How clinicians learn: Web 2.0 Opportunities?

A thoughtful colleague of mine observed yesterday that, although there is a range of ways clinicians get clinical information about suicide (articles, workshops, books, practice manuals), a lot of clinical learning takes place informally--by doing the work and by talking with other clinicians. That is probably especially true for the busiest front-line clinicians.

I later reflected about what this could mean in terms of Web 2.0 opportunities to change clinician behavior. First, the narrative, personal feel of blogs might appeal to clinicians in a way that practice manuals and official websites don't.   Second, the conversational opportunities of wiki (Wiki in wikipedia, Using Wiki in Education), RSS feeds, podcasts, and other Web 2.0 venues also have potential to reach people in a fresh way.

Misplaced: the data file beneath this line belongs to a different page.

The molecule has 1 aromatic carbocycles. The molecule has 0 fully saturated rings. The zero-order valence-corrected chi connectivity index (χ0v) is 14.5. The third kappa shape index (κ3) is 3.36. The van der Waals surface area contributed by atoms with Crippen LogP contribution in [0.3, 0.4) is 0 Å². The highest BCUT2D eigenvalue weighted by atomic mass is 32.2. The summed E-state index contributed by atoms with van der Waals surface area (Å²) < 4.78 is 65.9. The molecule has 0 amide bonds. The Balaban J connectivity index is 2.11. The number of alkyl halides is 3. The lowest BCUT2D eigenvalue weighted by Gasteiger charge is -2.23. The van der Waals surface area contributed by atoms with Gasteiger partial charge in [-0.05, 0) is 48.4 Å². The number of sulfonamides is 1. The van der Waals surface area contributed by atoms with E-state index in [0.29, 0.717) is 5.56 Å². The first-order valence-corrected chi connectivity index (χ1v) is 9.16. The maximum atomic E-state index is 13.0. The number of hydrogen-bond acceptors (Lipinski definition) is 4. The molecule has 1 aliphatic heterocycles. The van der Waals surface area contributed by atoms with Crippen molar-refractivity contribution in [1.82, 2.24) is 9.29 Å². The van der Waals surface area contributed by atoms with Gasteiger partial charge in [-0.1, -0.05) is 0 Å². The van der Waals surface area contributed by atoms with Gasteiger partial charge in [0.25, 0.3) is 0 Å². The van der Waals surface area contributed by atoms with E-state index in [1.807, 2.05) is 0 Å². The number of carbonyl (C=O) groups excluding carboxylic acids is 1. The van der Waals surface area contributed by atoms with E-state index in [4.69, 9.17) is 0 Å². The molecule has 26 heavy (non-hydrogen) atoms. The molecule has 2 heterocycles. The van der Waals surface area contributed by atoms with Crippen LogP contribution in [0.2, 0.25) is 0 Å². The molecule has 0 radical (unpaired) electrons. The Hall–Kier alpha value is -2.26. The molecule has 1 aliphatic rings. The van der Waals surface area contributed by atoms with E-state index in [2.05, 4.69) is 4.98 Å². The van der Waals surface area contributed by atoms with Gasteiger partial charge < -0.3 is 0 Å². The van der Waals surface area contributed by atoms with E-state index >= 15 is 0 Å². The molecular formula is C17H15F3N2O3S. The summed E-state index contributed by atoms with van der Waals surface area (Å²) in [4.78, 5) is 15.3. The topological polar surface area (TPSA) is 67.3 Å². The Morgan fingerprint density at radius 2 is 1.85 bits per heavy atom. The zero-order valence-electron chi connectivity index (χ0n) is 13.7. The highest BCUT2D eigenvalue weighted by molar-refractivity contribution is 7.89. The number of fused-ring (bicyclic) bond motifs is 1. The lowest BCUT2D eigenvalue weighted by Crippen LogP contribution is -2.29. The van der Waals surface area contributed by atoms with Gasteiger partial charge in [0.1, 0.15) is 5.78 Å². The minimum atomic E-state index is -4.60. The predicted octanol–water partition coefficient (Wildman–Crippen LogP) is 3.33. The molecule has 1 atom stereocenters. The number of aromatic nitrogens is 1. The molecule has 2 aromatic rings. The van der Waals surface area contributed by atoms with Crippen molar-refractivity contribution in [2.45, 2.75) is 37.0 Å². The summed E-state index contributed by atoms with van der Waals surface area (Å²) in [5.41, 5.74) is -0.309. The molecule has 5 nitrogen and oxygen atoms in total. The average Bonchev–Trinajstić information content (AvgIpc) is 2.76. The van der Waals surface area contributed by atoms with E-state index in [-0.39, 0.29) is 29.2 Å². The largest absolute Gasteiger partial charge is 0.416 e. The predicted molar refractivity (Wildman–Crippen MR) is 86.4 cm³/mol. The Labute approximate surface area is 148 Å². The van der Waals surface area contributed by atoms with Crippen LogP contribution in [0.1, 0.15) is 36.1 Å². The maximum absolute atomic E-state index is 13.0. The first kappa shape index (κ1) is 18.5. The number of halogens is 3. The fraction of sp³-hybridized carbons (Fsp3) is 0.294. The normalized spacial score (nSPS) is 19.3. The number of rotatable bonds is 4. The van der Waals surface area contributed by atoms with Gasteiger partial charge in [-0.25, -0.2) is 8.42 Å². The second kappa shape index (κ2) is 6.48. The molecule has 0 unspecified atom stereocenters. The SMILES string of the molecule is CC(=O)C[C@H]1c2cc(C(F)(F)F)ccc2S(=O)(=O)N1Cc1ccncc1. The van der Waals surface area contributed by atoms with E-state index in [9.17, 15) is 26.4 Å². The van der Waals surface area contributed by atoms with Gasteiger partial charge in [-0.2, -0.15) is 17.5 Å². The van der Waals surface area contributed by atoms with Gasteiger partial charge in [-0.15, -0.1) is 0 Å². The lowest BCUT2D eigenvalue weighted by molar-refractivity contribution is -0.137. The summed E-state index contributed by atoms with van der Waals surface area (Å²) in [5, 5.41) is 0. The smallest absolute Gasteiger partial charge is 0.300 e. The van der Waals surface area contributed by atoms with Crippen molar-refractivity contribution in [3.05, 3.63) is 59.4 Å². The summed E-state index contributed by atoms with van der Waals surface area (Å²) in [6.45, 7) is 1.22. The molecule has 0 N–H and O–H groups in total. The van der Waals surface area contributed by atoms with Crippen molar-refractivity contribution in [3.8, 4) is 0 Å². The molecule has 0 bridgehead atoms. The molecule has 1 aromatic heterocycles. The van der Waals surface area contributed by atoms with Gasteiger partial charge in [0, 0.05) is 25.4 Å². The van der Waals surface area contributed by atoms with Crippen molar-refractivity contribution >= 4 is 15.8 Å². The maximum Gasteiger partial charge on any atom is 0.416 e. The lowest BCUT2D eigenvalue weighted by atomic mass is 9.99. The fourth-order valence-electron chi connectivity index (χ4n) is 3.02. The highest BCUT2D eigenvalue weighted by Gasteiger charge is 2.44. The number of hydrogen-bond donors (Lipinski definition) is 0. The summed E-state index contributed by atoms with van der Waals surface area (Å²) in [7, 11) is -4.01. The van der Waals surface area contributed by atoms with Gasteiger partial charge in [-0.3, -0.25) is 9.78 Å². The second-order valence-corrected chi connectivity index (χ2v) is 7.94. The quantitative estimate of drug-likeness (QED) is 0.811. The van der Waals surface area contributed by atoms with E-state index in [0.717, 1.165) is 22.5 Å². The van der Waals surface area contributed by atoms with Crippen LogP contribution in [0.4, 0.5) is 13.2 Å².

Would a front-line clinician who does not regularly read research journals subscribe to a weekly 10 minute podcast conversation between a suicide researcher and a clinician who works with high-risk patients? Maybe. It's mostly an empirical question at this point, but there are several experiments going on in the field, some of which are on my blogroll.